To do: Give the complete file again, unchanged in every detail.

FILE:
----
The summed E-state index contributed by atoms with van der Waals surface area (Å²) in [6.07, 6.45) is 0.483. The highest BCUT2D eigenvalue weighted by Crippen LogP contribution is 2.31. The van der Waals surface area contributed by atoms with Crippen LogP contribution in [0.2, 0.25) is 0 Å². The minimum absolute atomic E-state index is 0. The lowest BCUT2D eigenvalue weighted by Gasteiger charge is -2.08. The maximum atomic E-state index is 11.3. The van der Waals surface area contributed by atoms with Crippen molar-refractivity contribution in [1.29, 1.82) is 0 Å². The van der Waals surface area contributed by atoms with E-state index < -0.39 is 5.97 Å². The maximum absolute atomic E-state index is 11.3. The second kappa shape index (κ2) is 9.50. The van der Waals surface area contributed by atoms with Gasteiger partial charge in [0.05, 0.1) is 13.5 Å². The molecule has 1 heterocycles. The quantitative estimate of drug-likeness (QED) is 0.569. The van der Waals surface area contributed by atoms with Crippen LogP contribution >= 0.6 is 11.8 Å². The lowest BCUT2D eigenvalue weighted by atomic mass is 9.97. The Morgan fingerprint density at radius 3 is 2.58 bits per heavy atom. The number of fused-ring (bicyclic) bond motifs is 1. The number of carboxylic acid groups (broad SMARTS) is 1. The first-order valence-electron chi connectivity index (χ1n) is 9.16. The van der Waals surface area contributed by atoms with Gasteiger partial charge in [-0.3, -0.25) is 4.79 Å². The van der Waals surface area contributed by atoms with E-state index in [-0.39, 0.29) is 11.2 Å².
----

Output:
The summed E-state index contributed by atoms with van der Waals surface area (Å²) in [6.07, 6.45) is 0.483. The highest BCUT2D eigenvalue weighted by Crippen LogP contribution is 2.31. The van der Waals surface area contributed by atoms with Crippen LogP contribution in [0.2, 0.25) is 0 Å². The minimum absolute atomic E-state index is 0. The lowest BCUT2D eigenvalue weighted by Gasteiger charge is -2.08. The maximum atomic E-state index is 11.3. The van der Waals surface area contributed by atoms with Crippen molar-refractivity contribution in [1.29, 1.82) is 0 Å². The van der Waals surface area contributed by atoms with E-state index < -0.39 is 5.97 Å². The maximum absolute atomic E-state index is 11.3. The second kappa shape index (κ2) is 9.50. The van der Waals surface area contributed by atoms with Gasteiger partial charge in [0.05, 0.1) is 13.5 Å². The molecule has 1 heterocycles. The quantitative estimate of drug-likeness (QED) is 0.569. The van der Waals surface area contributed by atoms with Crippen LogP contribution >= 0.6 is 11.8 Å². The lowest BCUT2D eigenvalue weighted by atomic mass is 9.97. The Morgan fingerprint density at radius 3 is 2.58 bits per heavy atom. The number of fused-ring (bicyclic) bond motifs is 1. The number of carboxylic acid groups (broad SMARTS) is 1. The first-order valence-electron chi connectivity index (χ1n) is 9.16. The van der Waals surface area contributed by atoms with Gasteiger partial charge in [-0.3, -0.25) is 4.79 Å². The van der Waals surface area contributed by atoms with E-state index in [-0.39, 0.29) is 11.2 Å².